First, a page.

I'm turning over the blog this morning to a guest post from Michael Lauzon, our long-time correspondent based in Toronto, who's taking a rare opportunity to write from the heart.
Here's Mike's post:
I attended an industry gala last night, something I only do occasionally, and I was reminded why industry peers gather together to rub shoulders in an era when most business is done expeditiously and through the mechanics of technology.
I saw many familiar faces, and lots of new ones, as we mingled and got up close and personal, a rarity in today's just-in-time business. The Canadian Plastics Industry Association put out the welcome mat, and many responded by showing up, in person, when it would be easy to avoid such a commitment because we are too busy. No one was disappointed, the company was engaging, the energy sparkling.
I had another reason to talk and dine with plastics industry veterans. My wife, Judith Nancekivell, was one of the award recipients, for Lifetime Achievement. This honor lured me from my usual routine of interviewing people from my home and writing articles about them for a publication that, on first blush, can appear to be a rival to the one Judith managed as publisher of Canadian Plastics.
Judith deserved the award, which is given to recognize and laud the long-term guidance of industry leaders who have helped shape our sector. In her 35 years in the plastics industry she accompanied many people through the vicissitudes of recession. technological shift, trade realignments and evolution of business culture. In each phase Judith helped clients meet challenges and spread the word how they in many unique ways were absorbing the changes and growing from them.
She brought a personal touch to her business dealings and people responded to her warmth. She is from the old school of business, where you treat people with respect, look them in the eye and shake hands on a deal that transcends the nuts and bolts of money, time and labor. She touched them and they touched her, usually in the win-win situations she aimed for.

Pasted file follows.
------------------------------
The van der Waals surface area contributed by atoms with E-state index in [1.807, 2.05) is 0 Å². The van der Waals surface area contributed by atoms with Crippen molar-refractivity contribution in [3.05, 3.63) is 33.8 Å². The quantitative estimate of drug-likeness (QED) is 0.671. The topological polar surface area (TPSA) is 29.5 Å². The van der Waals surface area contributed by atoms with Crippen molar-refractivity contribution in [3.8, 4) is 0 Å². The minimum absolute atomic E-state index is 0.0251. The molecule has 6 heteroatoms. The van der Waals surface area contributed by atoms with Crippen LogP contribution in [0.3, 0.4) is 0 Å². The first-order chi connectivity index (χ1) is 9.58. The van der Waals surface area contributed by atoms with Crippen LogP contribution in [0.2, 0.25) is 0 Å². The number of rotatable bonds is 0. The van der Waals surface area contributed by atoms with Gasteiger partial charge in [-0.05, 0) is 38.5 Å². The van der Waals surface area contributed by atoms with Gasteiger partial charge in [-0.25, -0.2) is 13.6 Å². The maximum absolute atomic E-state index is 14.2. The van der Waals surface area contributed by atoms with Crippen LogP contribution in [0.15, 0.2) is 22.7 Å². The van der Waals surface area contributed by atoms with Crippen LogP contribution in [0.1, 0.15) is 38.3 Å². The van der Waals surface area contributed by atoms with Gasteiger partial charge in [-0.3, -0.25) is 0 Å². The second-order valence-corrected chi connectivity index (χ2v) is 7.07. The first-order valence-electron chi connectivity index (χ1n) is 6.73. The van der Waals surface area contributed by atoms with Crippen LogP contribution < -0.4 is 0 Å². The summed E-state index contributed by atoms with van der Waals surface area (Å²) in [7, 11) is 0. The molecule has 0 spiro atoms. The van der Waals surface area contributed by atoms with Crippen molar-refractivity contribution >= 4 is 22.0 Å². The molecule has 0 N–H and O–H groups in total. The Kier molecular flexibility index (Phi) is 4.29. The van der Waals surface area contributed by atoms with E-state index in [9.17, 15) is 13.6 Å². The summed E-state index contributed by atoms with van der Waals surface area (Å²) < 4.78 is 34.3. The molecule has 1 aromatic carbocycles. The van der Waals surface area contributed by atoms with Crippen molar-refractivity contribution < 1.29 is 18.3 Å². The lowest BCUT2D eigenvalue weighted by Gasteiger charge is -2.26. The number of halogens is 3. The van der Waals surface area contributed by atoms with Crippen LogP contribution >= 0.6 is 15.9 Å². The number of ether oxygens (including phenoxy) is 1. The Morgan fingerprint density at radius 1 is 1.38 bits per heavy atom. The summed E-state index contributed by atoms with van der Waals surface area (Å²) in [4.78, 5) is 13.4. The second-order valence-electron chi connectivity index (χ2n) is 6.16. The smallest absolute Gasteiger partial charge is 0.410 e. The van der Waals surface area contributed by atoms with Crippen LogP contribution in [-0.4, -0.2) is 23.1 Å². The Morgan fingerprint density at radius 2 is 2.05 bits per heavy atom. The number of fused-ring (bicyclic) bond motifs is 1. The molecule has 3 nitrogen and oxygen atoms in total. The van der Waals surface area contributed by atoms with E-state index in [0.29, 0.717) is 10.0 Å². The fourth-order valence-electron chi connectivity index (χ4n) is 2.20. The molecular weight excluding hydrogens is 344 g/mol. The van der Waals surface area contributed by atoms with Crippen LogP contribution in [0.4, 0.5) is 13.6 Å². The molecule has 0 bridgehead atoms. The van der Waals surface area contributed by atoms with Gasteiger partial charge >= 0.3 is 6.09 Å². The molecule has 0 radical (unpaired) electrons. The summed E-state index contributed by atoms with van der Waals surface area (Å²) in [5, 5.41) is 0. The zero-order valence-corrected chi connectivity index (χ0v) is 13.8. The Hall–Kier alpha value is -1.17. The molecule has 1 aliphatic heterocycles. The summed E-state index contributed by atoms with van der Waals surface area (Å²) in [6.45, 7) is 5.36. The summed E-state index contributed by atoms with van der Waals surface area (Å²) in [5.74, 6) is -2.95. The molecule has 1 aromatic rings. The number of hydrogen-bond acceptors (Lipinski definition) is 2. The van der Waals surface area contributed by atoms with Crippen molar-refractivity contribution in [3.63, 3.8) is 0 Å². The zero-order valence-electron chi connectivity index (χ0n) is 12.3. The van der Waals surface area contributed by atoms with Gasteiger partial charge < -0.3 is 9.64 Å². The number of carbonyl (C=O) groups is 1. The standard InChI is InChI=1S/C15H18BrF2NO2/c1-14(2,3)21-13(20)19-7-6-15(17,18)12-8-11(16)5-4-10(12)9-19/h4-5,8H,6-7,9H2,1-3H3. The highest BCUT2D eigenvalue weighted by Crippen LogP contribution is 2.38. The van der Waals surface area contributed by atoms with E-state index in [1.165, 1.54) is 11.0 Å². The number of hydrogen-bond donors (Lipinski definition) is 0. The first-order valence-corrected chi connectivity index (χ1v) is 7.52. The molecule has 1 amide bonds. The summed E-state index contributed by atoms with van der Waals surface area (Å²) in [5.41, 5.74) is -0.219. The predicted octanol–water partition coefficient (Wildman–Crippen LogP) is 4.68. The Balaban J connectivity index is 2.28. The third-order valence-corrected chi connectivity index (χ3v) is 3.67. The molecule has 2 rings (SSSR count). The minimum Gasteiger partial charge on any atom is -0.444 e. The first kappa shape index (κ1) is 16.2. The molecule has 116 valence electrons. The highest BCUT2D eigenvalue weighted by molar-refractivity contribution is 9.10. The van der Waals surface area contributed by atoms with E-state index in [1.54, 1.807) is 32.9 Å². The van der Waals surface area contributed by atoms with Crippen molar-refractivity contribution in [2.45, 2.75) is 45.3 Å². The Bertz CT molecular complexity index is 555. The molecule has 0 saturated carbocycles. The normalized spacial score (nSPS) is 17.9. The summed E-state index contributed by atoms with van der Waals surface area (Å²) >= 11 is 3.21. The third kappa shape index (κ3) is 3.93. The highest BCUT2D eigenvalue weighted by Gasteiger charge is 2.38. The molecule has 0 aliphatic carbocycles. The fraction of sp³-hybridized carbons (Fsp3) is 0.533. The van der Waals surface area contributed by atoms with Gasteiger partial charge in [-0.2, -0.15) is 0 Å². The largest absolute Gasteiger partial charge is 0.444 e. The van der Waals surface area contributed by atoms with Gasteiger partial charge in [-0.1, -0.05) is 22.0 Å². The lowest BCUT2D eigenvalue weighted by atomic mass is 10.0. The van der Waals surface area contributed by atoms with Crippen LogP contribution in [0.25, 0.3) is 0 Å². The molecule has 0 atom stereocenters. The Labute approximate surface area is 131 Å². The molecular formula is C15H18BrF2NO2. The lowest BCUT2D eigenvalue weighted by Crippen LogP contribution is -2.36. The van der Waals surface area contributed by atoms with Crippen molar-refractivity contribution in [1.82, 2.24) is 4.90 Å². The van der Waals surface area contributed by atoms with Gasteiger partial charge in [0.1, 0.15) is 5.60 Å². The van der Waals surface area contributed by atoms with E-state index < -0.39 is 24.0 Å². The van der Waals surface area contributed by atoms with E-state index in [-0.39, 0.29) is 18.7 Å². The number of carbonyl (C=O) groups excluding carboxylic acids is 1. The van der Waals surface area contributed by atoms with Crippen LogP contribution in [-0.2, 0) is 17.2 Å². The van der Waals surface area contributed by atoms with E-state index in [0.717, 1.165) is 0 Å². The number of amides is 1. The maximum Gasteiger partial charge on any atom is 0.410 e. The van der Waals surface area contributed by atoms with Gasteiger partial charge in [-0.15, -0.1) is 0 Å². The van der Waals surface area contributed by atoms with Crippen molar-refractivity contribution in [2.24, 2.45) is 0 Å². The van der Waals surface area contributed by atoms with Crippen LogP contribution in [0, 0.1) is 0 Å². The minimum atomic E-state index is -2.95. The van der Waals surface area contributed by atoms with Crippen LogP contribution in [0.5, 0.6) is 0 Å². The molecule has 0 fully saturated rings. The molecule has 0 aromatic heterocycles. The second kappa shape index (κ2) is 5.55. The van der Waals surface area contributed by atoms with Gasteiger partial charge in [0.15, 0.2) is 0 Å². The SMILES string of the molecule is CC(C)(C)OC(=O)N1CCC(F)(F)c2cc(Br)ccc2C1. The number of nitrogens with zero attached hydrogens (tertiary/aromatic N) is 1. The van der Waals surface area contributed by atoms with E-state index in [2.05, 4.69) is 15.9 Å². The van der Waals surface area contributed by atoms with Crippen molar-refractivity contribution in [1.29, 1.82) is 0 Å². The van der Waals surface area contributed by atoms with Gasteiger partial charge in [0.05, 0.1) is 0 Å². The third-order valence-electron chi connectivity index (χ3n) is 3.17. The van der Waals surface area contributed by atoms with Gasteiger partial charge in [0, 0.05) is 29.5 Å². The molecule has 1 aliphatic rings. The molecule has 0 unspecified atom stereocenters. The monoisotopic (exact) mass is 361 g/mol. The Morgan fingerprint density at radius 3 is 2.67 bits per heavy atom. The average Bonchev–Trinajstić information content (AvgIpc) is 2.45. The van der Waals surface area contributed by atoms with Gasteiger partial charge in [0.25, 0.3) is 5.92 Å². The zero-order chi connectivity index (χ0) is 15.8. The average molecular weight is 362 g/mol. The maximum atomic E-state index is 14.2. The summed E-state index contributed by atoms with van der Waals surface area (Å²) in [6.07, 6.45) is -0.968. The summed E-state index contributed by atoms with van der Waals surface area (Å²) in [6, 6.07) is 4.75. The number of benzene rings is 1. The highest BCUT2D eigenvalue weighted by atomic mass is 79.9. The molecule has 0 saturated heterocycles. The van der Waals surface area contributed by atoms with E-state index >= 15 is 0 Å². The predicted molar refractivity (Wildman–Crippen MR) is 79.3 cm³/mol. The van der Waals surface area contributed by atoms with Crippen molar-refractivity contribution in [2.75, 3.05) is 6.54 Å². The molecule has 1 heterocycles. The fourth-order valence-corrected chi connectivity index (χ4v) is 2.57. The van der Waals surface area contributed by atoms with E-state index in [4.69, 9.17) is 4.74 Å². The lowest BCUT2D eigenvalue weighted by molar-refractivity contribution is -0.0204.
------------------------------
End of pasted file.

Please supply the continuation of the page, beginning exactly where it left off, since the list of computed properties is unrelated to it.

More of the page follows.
Some people in the business know we are married and wonder how a woman leading Canadian Plastics could get along with a man who worked for Plastics News. On the surface we might appear to be rivals, but we each respected the other's business life and avoided muddying the waters. We erected a semi-permeable membrane that allowed us to communicate the big themes but which kept the numerous daily issues in our own compartments. We kept confidences and only discussed business that was in the public domain or which would not compromise the other's standing in the industry. Now we don't need to size up and agree on how treat each business situation. Judith has retired as publisher of Canadian Plastics and is devoting the next phase of her life to learn and play music, while I continue to scribble away reporting on the industry and its people.
Naturally shy by nature, I learned from Judith how to balance business with the personal. I was never as adroit at it as she was but her example helped me resist working in a shady nook away from curious eyes like writers sometimes are wont to do. She was the yin to my yang.
So, it takes all sorts to populate an industry and grow it. At awards ceremonies and other events like trade shows you can meet and better understand the movers and shakers at a bedrock level. Where else can you spend a few hours with people who dream and people who develop and sell those dreams to people who could use them?
In my case I have had an inside track because I am married to an ambassador of the plastics industry. If you aren't so lucky, plan to attend an event where you can't help but learn and be refreshed by people who in the background float the boat in which we are all passengers.